Thursday, March 17, 2011

The Frightened Man - A Victorian Mystery

The ties to Jack the Ripper are peripheral in Kenneth Cameron's The Frightened Man, despite its iconic cover, but it's still a compelling Victorian thriller with many Ripper trappings. Denton, the hero, spends a lot of time prowling foggy streets, clashing with wrong-headed Scotland Yard detectives and digging for answers in the darkest corners of poverty-ridden 1900 London.

The Ripper case is in the past, but the frightened man of the title--who draws former U.S. sheriff Denton into the twisting, violent investigation of a new killing--believes he's seen a man who might be Springheel Jack. 

He calls on Denton, who's given up the military and law enforcement for a career as a Poe-esque author and has growing reputation on multiple fronts. The request wraps Denton into the case so tightly he can't escape.

The Cast
Denton is a wonderful creation, tough yet reeling from a broken heart and driven toward the truth even at great personal cost. Cameron, author of numerous books, backs his central character up with some great supporting players:

Atkins: his humorous but tough and pragmatic butler who's as given to get-rich-quick schemes as Ralph Kramden.

Munro, a friendly police official who's helpful but not always able to override Denton's enemies. Think Rockford's Dennis Becker.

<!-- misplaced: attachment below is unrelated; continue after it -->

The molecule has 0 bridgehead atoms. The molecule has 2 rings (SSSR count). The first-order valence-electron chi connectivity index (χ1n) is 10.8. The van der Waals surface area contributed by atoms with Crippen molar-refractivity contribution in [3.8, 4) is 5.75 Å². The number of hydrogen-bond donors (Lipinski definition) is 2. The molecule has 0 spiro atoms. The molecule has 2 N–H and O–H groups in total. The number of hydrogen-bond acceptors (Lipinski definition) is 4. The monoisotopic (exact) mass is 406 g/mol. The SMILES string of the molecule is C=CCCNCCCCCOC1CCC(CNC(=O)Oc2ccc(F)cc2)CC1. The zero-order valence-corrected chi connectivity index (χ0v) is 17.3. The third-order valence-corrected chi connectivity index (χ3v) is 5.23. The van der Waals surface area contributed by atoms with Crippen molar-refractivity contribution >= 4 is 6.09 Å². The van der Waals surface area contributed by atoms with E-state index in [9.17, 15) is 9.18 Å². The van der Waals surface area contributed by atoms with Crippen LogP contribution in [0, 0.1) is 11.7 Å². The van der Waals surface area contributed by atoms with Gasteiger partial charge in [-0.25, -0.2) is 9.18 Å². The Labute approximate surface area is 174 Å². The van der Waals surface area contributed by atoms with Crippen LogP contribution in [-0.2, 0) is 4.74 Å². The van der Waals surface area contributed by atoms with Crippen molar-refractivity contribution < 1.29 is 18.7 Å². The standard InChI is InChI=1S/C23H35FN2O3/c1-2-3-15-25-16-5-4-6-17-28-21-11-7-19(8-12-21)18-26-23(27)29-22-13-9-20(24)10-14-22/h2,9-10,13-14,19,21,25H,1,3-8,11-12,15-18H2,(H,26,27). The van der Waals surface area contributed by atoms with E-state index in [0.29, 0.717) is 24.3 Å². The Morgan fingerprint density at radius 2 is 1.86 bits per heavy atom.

Janet Striker, a crusading advocate for downtrodden women with a complex past that's almost mythic. She's a strong and compelling match for the lead.

Denton struggles through some tough spots and endures dangerous attacks as he works toward the truth, even going to personal expense to track down minute details. A particularly rigorous scene involves him working through brutal obstacles to enter a locked dwelling.

A few personal facts from Denton's past seem to come a little late in the story, but that's a quibble, especially when the story reaches its action-packed climax.

If you like Victorian tales, The Frightened Man isn't a pure mystery puzzler, but it hangs together well and offers page-turning thrills. I've already added the sequel, The Bohemian Girl, to my to-read list and to my Kindle.

What writers should watch for: 
  • The deft creation of characters.
  • The blending of mainstream and thriller plotting


Charles Gramlich said...

I wasn't a horribly big fan of Victorian type stories until I started reading the C. S. Harris mystery series, which is Regency I think but one of those historical series. Now I find I like the trappings quite a lot. I'll have to check this one out.

Rick said...

Damn, Sidney- this sounds great! Thanks.

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